Real estate agents are fond of saying that their field can be distilled into three words: location, location, location. When it comes to anxiety and obsessive compulsive disorder (OCD), we turn to three words to capture much of the problem as well: avoidance, avoidance, avoidance. People with all types of anxiety disorders generally feel driven to do everything they can to stay away from events and thoughts that tend to trigger their anxiety. In doing so, they hope to keep their anxiety and distress at bay.
And this approach works. So what’s the problem? Although avoiding what disturbs you provides relief, that relief is fleeting. And that short moment of relief ends up making you feel even more desire to avoid feeling anxious the next time. An example may help.
Ralph is a twenty four year old computer technician. He’s had contamination OCD since he was a teenager. His OCD started with worries about becoming ill from touching doorknobs. So he developed strategies for avoiding such germs; he would wear gloves, spray knobs with disinfectant, or use his shirttail to open doors. Each time he used one of these avoidance techniques he experienced brief relief. But then he started to worry about contamination from faucets, toilets, and steering wheels on cars. He used similar strategies for these new worries and felt momentary relief each time he succeeded in avoiding contact with his fears. But as the years went by, his relief experiences encouraged him to look for more sources of conceivable contaminations to avoid. His life became unglued when his concerns turned to computer keyboards, mice, and touch screens. Without treatment, Ralph’s future looks worrisome as he becomes more and more avoidant.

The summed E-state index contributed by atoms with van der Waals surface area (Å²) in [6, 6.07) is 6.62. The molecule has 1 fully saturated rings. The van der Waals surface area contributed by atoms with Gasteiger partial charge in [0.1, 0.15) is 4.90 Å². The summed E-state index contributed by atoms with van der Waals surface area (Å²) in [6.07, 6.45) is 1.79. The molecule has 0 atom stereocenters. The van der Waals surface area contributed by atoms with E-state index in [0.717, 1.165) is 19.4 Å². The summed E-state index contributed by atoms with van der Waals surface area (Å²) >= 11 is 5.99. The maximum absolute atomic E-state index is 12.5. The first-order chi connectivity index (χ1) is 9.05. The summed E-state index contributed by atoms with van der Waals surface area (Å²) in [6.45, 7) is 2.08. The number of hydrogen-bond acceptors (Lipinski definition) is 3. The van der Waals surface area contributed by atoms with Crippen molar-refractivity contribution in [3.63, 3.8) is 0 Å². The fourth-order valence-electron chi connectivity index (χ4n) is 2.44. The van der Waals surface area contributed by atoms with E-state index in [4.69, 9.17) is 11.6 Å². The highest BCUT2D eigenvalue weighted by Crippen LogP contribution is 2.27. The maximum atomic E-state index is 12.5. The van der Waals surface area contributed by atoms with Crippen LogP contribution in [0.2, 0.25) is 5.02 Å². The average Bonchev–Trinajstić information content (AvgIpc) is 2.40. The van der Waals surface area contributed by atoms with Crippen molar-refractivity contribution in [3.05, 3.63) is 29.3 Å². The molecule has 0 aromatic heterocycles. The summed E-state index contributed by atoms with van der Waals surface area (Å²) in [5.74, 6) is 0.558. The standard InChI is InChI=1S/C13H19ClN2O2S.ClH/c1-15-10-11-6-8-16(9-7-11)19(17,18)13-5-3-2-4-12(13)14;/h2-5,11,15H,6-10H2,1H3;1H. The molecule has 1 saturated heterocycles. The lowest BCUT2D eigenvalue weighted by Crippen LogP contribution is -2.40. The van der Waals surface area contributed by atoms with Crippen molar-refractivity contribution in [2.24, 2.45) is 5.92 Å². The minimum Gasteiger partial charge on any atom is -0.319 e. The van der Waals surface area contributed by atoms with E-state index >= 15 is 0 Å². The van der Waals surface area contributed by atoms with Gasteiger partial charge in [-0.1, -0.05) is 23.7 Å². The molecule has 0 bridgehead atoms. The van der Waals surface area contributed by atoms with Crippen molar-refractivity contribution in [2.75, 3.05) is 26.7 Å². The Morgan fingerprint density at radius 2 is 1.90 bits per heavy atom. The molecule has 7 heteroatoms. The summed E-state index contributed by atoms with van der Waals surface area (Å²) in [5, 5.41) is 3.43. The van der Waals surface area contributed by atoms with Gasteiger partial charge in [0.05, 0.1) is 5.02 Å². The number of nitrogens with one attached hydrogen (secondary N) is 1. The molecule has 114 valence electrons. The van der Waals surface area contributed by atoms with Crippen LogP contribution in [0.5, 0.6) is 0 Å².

That’s what avoidance does to you. It makes your world smaller and fosters your fears. The more you avoid, the worse things get.
That’s why successful treatment for OCD (and other anxiety disorders) rests largely on the antithesis of avoidance–exposure and response prevention (ERP). ERP gradually guides people to come into direct contact with the things that disturb them or arouse their anxiety. At first exposure escalates feelings of distress. But with continued work, that anxiety decreases. Your world gets larger. We’ll explain more about the “response prevention” part in a subsequent blog soon.
However, if you have serious OCD or anxiety, don’t try ERP on your own. Get the guidance of an experienced mental health professional that can show you exactly how to proceed. The great news is that ERP can be extremely effective. In future blogs we’ll tell you about some other ideas for working on anxiety and OCD, but exposure techniques typically make up the foundation of most approaches.